Chickering, Jonas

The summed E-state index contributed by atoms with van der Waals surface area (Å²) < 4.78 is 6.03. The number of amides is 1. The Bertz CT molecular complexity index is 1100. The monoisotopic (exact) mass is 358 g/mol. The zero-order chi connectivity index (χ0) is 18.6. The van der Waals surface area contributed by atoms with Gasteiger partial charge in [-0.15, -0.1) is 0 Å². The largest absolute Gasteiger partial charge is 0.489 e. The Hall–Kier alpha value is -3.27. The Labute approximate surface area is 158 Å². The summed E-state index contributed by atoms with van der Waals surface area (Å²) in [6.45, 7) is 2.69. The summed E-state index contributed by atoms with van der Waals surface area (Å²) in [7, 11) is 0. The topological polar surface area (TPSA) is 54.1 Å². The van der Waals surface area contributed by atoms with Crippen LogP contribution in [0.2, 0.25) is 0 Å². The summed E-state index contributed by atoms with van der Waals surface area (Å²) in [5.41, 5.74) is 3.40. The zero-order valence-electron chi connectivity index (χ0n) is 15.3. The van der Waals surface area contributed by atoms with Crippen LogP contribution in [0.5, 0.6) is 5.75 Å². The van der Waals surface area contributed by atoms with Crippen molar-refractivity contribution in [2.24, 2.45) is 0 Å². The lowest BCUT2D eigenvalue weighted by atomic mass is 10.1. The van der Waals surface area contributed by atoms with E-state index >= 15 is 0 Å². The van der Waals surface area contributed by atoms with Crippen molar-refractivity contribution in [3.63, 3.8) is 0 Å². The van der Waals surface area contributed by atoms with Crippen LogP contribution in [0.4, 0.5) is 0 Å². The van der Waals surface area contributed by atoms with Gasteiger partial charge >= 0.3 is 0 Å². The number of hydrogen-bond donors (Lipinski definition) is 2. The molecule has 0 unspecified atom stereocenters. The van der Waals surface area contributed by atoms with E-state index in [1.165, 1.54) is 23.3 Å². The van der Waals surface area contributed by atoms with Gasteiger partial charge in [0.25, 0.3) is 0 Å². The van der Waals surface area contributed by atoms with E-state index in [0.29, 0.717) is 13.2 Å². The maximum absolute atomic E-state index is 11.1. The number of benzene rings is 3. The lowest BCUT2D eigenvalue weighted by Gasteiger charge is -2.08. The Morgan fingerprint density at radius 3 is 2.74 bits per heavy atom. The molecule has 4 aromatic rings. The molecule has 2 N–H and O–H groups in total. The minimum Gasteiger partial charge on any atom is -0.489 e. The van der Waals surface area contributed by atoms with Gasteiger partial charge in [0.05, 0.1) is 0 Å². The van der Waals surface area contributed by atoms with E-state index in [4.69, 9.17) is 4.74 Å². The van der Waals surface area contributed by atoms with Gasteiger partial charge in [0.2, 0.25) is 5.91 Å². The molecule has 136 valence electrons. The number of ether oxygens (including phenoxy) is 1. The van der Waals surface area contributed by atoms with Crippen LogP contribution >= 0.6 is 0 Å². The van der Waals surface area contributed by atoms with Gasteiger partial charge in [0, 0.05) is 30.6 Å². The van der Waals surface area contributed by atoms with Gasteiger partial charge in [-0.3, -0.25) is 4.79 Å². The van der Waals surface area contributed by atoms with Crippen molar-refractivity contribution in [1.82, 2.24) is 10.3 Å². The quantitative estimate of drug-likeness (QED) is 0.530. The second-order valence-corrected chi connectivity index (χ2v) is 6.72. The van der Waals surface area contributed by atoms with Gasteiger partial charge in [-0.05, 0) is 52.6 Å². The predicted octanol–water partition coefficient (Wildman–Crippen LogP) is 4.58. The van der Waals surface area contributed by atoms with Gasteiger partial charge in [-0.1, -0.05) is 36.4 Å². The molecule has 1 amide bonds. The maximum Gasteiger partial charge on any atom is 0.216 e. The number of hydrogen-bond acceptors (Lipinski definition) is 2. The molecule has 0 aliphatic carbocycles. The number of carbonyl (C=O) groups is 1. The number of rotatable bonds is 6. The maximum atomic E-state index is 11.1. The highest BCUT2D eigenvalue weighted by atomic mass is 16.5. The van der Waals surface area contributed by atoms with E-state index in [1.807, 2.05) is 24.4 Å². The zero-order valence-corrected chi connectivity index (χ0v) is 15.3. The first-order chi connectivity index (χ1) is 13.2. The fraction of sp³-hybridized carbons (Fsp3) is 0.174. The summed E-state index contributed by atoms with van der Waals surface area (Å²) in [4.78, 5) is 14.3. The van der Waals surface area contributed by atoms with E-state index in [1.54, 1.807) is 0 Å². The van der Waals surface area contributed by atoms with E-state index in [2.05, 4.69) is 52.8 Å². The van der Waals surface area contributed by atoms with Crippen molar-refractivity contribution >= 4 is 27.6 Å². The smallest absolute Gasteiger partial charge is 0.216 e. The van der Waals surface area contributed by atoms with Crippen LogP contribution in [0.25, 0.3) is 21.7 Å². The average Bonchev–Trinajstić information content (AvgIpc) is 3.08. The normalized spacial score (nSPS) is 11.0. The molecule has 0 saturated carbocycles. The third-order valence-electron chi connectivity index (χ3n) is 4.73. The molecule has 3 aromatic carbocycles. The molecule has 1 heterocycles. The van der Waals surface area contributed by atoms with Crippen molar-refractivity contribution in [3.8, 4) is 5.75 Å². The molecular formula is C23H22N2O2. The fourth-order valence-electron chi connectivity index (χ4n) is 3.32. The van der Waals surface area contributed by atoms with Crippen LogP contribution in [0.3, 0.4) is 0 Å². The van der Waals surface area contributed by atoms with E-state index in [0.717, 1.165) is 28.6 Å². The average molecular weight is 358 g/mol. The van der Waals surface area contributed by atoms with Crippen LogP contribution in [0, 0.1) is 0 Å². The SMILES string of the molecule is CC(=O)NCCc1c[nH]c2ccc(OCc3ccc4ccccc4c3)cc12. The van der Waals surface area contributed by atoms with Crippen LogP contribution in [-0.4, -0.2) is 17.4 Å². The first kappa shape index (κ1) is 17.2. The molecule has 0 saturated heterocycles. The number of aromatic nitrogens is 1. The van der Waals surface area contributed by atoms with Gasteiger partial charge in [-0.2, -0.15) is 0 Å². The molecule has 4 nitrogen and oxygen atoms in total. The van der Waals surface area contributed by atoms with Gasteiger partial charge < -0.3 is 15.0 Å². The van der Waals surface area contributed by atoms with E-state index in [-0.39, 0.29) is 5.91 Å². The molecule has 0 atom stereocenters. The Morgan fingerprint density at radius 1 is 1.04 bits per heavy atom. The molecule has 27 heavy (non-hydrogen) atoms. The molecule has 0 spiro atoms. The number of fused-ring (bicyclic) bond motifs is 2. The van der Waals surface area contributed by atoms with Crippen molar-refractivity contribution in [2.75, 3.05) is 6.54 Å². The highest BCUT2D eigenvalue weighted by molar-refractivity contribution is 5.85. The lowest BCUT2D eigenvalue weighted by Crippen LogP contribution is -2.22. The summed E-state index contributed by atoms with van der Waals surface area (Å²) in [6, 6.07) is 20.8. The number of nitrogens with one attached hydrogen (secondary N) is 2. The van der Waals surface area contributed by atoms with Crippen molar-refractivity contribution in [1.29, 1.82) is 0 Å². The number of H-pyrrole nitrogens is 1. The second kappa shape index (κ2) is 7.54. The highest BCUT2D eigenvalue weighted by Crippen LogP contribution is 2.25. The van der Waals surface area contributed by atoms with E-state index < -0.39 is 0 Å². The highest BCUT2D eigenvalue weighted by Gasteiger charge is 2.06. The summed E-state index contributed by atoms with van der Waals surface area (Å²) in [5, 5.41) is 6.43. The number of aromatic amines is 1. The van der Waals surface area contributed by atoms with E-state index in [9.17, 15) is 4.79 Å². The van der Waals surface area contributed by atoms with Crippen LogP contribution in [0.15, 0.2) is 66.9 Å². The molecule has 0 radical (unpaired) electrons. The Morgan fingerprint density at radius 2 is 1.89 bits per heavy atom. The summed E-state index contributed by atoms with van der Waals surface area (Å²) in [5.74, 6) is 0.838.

The pioneer in American pianobuilding and founder of the house that has done so much to make the American piano famous. He was born at Ipswich, New Hampshire, was apprenticed to a cabinetmaker there, and early displayed an interest in music and musical instruments. When the one piano in his native town got out of order he offered to tune it and put it  in repair, his success in this attempt encouraging him to turn to piano construction. He went to Boston and secured employment under Mr. John Osborn, at that time the only piano manufacturer there, learned the details of the work and showed much interest in the development of piano-making. For awhile he was associated in this development with a Scotchman named James Stewart, but in 1823 he set up in business for himself, and from this time dates the founding of the house of Chickering and Sons. In 1837 he patented an important improvement, added others in 1843 and 1845; which inventions, says Elson, made the American piano the most durable in the world. On Jonas' death, which occurred at Boston, he was succeeded by his son, Colonel Thomas E. Chickering, born in Boston in 1823, died in that city in 1871. Numerous important developments in piano-building were introduced by the Chickenngs. Of the many notable prizes earned, mention may be made of first award won at the Paris Exposition of 1867, at which time Colonel Chickering was created Chevalier of the Legion of Honor.